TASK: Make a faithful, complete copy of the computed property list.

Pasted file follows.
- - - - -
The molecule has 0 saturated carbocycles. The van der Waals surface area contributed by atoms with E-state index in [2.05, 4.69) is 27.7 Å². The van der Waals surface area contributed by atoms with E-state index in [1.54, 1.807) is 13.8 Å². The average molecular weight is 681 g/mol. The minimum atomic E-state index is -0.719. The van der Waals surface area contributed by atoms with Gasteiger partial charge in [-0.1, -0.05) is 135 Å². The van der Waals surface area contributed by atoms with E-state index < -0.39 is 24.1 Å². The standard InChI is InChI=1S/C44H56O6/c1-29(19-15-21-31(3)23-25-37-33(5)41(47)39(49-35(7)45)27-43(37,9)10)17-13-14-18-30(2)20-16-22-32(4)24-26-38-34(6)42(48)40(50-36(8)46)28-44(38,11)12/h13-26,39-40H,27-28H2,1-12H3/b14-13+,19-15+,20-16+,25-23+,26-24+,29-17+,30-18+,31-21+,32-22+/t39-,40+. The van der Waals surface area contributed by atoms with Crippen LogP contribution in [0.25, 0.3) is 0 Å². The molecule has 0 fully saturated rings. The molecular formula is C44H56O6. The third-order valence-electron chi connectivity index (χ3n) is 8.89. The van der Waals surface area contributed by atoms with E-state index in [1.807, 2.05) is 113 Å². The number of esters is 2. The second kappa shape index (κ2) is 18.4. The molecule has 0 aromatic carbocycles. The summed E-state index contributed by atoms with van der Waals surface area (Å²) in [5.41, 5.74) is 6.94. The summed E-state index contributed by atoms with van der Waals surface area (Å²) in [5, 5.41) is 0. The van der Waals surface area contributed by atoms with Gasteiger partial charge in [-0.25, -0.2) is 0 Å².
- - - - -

The molecule has 0 saturated carbocycles. The van der Waals surface area contributed by atoms with E-state index in [2.05, 4.69) is 27.7 Å². The van der Waals surface area contributed by atoms with E-state index in [1.54, 1.807) is 13.8 Å². The average molecular weight is 681 g/mol. The minimum atomic E-state index is -0.719. The van der Waals surface area contributed by atoms with Gasteiger partial charge in [-0.1, -0.05) is 135 Å². The van der Waals surface area contributed by atoms with E-state index < -0.39 is 24.1 Å². The standard InChI is InChI=1S/C44H56O6/c1-29(19-15-21-31(3)23-25-37-33(5)41(47)39(49-35(7)45)27-43(37,9)10)17-13-14-18-30(2)20-16-22-32(4)24-26-38-34(6)42(48)40(50-36(8)46)28-44(38,11)12/h13-26,39-40H,27-28H2,1-12H3/b14-13+,19-15+,20-16+,25-23+,26-24+,29-17+,30-18+,31-21+,32-22+/t39-,40+. The van der Waals surface area contributed by atoms with Crippen LogP contribution in [0.25, 0.3) is 0 Å². The molecule has 0 fully saturated rings. The molecular formula is C44H56O6. The third-order valence-electron chi connectivity index (χ3n) is 8.89. The van der Waals surface area contributed by atoms with E-state index in [1.807, 2.05) is 113 Å². The number of esters is 2. The second kappa shape index (κ2) is 18.4. The molecule has 0 aromatic carbocycles. The summed E-state index contributed by atoms with van der Waals surface area (Å²) in [5.41, 5.74) is 6.94. The summed E-state index contributed by atoms with van der Waals surface area (Å²) in [5, 5.41) is 0. The van der Waals surface area contributed by atoms with Gasteiger partial charge in [-0.25, -0.2) is 0 Å².